Nouse Events hosted commentator, author and headmaster Anthony Seldon on Friday for the first talk of this term. As a man of many interests Seldon was given carte blanche to talk on the themes of ‘politics, education and happiness’.
It represented the programme’s fifth talk and third in the Bowland Auditorium since being set up last October. In format it bore much resemblance to the event that evening, when former Labour minister and academy school pioneer Lord Adonis spoke on education, but in style Seldon was unique. He took the audience on a sprawling, ex tempore talk, allowing himself to wander way into each subject before switching to the next.
The improvised talk seemed to have the 100-strong audience captivated throughout. Focusing primarily on education, he called for a reconsideration of what we value in school children, calling for educationalists to ask ‘not whether a child is intelligent, but how that child is intelligent.’ He talked about the range of intelligences – how there are eight in total, from the academic we are excessively focus on, to the moral, creative, sporting, linguistic and logical.
He talked of how as head of Wellington College he had redesigned both the library and its accompanying water feature with eight pods to represent each type.
On universities, he suggested far too many were falling victim to the obsession with research and teaching to the exam schools now do criminally, at the expense of developing the minds of their students. He talked of how he, as an Oxford PPE graduate, only scraped a B when he took AS Philosophy a few years ago – his answers did not match the mark scheme.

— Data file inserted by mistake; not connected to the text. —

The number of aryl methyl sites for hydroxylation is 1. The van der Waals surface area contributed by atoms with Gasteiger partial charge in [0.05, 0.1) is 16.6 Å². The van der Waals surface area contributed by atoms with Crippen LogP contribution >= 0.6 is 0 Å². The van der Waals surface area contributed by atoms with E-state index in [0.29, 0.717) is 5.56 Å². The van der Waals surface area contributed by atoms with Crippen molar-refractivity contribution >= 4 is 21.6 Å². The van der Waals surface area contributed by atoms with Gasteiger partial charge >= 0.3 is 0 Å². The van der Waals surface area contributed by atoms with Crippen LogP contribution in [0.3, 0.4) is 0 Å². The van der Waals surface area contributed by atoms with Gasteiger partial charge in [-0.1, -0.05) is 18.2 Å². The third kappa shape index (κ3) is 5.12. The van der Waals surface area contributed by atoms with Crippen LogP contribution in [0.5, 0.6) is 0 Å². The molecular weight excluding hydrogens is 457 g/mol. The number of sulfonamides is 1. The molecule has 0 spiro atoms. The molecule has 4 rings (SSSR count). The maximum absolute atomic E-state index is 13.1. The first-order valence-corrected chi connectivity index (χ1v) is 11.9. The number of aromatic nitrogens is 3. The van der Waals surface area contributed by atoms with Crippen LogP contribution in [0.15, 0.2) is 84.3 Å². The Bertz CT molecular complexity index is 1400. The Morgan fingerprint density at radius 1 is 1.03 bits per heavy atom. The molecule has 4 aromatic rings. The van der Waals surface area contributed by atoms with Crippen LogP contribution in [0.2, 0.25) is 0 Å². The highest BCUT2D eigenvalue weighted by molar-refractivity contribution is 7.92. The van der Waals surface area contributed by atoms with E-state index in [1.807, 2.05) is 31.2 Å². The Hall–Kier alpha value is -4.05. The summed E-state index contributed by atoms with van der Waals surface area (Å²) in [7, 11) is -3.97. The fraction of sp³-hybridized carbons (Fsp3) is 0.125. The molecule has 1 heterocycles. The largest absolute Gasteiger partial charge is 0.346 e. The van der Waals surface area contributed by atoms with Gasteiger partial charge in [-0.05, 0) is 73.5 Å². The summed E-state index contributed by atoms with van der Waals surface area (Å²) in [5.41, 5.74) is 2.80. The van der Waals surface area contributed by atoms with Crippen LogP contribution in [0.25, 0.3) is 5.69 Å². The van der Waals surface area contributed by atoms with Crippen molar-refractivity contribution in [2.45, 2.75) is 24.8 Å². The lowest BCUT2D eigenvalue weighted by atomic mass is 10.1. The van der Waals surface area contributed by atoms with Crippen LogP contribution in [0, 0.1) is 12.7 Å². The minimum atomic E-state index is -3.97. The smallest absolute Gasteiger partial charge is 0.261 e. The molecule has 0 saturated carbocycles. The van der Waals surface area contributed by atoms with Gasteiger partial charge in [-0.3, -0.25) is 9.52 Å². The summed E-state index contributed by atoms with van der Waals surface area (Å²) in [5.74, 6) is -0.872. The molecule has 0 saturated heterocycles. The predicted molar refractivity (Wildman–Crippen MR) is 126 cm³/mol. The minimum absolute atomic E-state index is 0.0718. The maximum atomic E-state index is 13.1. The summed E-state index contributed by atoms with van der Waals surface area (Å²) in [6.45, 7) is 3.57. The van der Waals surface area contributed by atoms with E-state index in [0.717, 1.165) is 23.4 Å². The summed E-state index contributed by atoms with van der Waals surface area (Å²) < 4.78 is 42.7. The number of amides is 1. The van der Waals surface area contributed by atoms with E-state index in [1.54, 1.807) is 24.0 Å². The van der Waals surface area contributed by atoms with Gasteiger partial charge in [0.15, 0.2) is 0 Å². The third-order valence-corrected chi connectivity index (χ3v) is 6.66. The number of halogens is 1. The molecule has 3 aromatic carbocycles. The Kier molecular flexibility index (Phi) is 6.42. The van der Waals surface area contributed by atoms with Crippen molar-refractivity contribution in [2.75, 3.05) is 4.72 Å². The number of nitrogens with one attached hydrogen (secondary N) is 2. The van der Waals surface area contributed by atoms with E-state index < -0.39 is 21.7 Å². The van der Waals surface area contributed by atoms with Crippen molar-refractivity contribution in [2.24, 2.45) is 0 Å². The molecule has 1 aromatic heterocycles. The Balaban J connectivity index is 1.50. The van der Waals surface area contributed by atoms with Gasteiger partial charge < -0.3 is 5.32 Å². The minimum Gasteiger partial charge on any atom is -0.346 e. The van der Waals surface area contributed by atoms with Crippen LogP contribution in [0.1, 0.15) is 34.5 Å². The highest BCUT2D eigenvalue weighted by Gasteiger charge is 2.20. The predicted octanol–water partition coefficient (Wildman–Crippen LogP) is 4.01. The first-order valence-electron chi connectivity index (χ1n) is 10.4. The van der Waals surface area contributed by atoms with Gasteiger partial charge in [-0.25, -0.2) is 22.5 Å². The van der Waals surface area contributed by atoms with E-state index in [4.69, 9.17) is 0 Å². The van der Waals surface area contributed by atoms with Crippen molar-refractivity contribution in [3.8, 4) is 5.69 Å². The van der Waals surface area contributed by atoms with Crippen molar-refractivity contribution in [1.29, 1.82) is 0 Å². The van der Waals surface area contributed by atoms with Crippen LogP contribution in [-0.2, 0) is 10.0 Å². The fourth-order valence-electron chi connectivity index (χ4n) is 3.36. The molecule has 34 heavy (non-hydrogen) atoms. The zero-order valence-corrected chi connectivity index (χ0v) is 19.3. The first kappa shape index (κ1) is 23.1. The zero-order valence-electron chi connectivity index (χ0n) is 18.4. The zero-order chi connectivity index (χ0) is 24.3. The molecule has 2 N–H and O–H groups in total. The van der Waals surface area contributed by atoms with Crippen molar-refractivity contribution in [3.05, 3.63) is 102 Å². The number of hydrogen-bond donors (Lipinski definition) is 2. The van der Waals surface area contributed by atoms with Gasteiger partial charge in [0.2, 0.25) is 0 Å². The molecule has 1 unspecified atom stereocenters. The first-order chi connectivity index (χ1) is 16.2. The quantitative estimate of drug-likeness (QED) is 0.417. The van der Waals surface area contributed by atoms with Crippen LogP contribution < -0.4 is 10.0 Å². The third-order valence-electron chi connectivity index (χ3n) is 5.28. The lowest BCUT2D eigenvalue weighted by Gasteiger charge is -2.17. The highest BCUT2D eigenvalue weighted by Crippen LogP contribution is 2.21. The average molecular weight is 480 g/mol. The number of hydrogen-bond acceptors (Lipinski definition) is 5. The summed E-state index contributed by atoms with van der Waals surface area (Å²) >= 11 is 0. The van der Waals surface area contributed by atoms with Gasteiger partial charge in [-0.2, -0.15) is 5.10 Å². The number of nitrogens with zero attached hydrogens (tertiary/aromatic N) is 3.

But perhaps the most interesting aspect of the event was Seldon’s philosophical approach. Students, and the numerous local adults in the audience, were taken on a whistle top tour of his Zen. His spoke of how we would all be better humans if we embraced ‘stillness’ and stopped more often throughout the day. If only Blair and Brown had during their premiership, he lamented as their unauthorised No 10 biographers.
Renown for introducing happiness classes to Wellington, he took his discussion of wellbeing to novel lengths, at one point asking each audience member to send a text of appreciation or affection to someone that they care about. ‘The harder it is the more it will mean to them’ he implored. One audience member bravely recounted her sister’s response: ‘Er thanks. That’s nice. Who are you and what have you done with my sister?’
The Q and A followed up on Seldon’s points, some querying how in reality Seldon’s lofty ideas and philosophy on education can be applied to today’s schools and universities.
Lucie Parker, a second year Politics student who attended the talk, commented that ‘his formula of love being the answer to everything couldn’t be more apt’. Matthew Leech, also a second year, in English, conceded being impacted by the talk, describing Seldon as ‘awkwardly and subtly inspiring’.
After organising a unique meeting of all the top student papers in the country during Easter, it was a welcome return to the kind of early Friday evening wander into the philosophical and political Nouse Events was set up to create. Debates on intervention and religion and more high-profile talks are set for the coming months.